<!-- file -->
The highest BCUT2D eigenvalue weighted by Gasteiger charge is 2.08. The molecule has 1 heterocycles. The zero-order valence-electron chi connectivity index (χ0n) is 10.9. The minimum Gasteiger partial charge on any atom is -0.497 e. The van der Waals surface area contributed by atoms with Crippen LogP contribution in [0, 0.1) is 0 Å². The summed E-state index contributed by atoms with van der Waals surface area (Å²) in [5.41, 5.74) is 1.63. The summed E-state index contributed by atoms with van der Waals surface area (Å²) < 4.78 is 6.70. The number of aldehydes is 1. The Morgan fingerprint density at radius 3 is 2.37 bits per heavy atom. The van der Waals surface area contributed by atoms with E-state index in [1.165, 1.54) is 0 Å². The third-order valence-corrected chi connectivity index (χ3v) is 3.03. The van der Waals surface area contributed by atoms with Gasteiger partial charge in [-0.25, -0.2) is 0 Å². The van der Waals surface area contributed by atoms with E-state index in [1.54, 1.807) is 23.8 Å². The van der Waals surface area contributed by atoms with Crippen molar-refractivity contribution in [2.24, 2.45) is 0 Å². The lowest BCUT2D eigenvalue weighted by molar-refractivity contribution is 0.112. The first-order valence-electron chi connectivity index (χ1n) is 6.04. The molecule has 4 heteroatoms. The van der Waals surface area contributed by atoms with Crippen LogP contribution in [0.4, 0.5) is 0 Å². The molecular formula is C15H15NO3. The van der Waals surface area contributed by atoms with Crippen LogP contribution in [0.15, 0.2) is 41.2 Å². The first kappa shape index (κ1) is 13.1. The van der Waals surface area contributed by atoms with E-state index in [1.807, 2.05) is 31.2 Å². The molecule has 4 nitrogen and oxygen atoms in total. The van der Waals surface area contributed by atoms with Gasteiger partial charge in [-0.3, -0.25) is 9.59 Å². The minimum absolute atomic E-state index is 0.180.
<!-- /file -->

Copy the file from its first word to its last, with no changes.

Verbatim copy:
The highest BCUT2D eigenvalue weighted by Gasteiger charge is 2.08. The molecule has 1 heterocycles. The zero-order valence-electron chi connectivity index (χ0n) is 10.9. The minimum Gasteiger partial charge on any atom is -0.497 e. The van der Waals surface area contributed by atoms with Crippen LogP contribution in [0, 0.1) is 0 Å². The summed E-state index contributed by atoms with van der Waals surface area (Å²) in [5.41, 5.74) is 1.63. The summed E-state index contributed by atoms with van der Waals surface area (Å²) < 4.78 is 6.70. The number of aldehydes is 1. The Morgan fingerprint density at radius 3 is 2.37 bits per heavy atom. The van der Waals surface area contributed by atoms with E-state index in [1.165, 1.54) is 0 Å². The third-order valence-corrected chi connectivity index (χ3v) is 3.03. The van der Waals surface area contributed by atoms with Gasteiger partial charge in [-0.25, -0.2) is 0 Å². The van der Waals surface area contributed by atoms with E-state index in [1.54, 1.807) is 23.8 Å². The van der Waals surface area contributed by atoms with Crippen molar-refractivity contribution in [2.24, 2.45) is 0 Å². The lowest BCUT2D eigenvalue weighted by molar-refractivity contribution is 0.112. The first-order valence-electron chi connectivity index (χ1n) is 6.04. The molecule has 4 heteroatoms. The van der Waals surface area contributed by atoms with Crippen LogP contribution in [0.4, 0.5) is 0 Å². The molecular formula is C15H15NO3. The van der Waals surface area contributed by atoms with Crippen LogP contribution in [0.15, 0.2) is 41.2 Å². The first kappa shape index (κ1) is 13.1. The van der Waals surface area contributed by atoms with E-state index in [1.807, 2.05) is 31.2 Å². The molecule has 4 nitrogen and oxygen atoms in total. The van der Waals surface area contributed by atoms with Gasteiger partial charge in [-0.3, -0.25) is 9.59 Å². The minimum absolute atomic E-state index is 0.180.